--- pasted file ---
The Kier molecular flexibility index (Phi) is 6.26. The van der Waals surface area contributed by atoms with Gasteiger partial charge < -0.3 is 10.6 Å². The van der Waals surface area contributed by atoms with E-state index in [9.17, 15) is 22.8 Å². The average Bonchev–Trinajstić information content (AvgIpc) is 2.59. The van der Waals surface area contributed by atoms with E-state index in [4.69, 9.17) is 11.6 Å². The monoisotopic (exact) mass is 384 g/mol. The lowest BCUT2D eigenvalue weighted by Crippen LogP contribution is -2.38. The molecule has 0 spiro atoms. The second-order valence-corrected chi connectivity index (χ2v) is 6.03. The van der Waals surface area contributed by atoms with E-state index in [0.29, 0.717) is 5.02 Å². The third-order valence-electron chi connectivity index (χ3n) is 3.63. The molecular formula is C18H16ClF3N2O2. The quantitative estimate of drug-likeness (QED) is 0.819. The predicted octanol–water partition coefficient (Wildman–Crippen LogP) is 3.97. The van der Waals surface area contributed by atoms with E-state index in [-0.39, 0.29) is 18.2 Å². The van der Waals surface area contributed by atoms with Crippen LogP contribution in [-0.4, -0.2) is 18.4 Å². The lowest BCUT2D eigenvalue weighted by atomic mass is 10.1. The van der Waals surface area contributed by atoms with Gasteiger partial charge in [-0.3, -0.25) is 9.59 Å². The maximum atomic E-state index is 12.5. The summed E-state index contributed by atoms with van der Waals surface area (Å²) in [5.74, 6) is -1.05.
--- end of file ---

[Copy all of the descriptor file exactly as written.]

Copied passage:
The Kier molecular flexibility index (Phi) is 6.26. The van der Waals surface area contributed by atoms with Gasteiger partial charge < -0.3 is 10.6 Å². The van der Waals surface area contributed by atoms with E-state index in [9.17, 15) is 22.8 Å². The average Bonchev–Trinajstić information content (AvgIpc) is 2.59. The van der Waals surface area contributed by atoms with E-state index in [4.69, 9.17) is 11.6 Å². The monoisotopic (exact) mass is 384 g/mol. The lowest BCUT2D eigenvalue weighted by Crippen LogP contribution is -2.38. The molecule has 0 spiro atoms. The second-order valence-corrected chi connectivity index (χ2v) is 6.03. The van der Waals surface area contributed by atoms with E-state index in [0.29, 0.717) is 5.02 Å². The third-order valence-electron chi connectivity index (χ3n) is 3.63. The molecular formula is C18H16ClF3N2O2. The quantitative estimate of drug-likeness (QED) is 0.819. The predicted octanol–water partition coefficient (Wildman–Crippen LogP) is 3.97. The van der Waals surface area contributed by atoms with E-state index in [-0.39, 0.29) is 18.2 Å². The van der Waals surface area contributed by atoms with Crippen LogP contribution in [-0.4, -0.2) is 18.4 Å². The lowest BCUT2D eigenvalue weighted by atomic mass is 10.1. The van der Waals surface area contributed by atoms with Gasteiger partial charge in [-0.3, -0.25) is 9.59 Å². The maximum atomic E-state index is 12.5. The summed E-state index contributed by atoms with van der Waals surface area (Å²) in [5.74, 6) is -1.05.